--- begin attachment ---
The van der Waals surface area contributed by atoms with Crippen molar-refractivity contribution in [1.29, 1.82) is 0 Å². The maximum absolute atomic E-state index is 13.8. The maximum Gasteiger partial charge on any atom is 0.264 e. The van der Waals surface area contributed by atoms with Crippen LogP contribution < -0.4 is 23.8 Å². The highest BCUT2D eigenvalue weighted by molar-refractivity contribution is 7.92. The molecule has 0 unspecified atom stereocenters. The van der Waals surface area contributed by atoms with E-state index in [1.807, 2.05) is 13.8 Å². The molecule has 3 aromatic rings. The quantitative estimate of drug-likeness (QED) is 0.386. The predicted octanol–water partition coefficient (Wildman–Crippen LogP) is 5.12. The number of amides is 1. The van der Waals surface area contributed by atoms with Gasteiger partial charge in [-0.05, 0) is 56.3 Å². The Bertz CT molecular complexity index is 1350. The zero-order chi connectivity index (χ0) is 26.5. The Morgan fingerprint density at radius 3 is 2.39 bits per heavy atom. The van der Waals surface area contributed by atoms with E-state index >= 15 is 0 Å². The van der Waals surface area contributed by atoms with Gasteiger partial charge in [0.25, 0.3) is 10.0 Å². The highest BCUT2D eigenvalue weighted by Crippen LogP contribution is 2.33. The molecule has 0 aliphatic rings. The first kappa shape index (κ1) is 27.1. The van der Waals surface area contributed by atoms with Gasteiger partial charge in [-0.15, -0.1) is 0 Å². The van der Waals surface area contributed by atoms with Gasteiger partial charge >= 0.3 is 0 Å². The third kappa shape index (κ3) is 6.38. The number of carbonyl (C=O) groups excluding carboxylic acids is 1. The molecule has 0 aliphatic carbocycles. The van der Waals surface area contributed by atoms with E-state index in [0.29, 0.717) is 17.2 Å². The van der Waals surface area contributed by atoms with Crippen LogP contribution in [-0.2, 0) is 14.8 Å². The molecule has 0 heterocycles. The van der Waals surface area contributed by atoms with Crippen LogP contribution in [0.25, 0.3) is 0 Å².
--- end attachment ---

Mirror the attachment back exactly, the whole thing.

The van der Waals surface area contributed by atoms with Crippen molar-refractivity contribution in [1.29, 1.82) is 0 Å². The maximum absolute atomic E-state index is 13.8. The maximum Gasteiger partial charge on any atom is 0.264 e. The van der Waals surface area contributed by atoms with Crippen LogP contribution < -0.4 is 23.8 Å². The highest BCUT2D eigenvalue weighted by molar-refractivity contribution is 7.92. The molecule has 0 unspecified atom stereocenters. The van der Waals surface area contributed by atoms with E-state index in [1.807, 2.05) is 13.8 Å². The molecule has 3 aromatic rings. The quantitative estimate of drug-likeness (QED) is 0.386. The predicted octanol–water partition coefficient (Wildman–Crippen LogP) is 5.12. The number of amides is 1. The van der Waals surface area contributed by atoms with Gasteiger partial charge in [-0.05, 0) is 56.3 Å². The Bertz CT molecular complexity index is 1350. The zero-order chi connectivity index (χ0) is 26.5. The Morgan fingerprint density at radius 3 is 2.39 bits per heavy atom. The van der Waals surface area contributed by atoms with E-state index >= 15 is 0 Å². The van der Waals surface area contributed by atoms with Gasteiger partial charge in [0.25, 0.3) is 10.0 Å². The highest BCUT2D eigenvalue weighted by Crippen LogP contribution is 2.33. The molecule has 0 aliphatic rings. The first kappa shape index (κ1) is 27.1. The van der Waals surface area contributed by atoms with Gasteiger partial charge in [-0.15, -0.1) is 0 Å². The van der Waals surface area contributed by atoms with Gasteiger partial charge >= 0.3 is 0 Å². The third kappa shape index (κ3) is 6.38. The number of carbonyl (C=O) groups excluding carboxylic acids is 1. The molecule has 0 aliphatic carbocycles. The van der Waals surface area contributed by atoms with E-state index in [0.29, 0.717) is 17.2 Å². The van der Waals surface area contributed by atoms with Crippen LogP contribution in [-0.2, 0) is 14.8 Å². The molecule has 0 heterocycles. The van der Waals surface area contributed by atoms with Crippen LogP contribution in [0.25, 0.3) is 0 Å².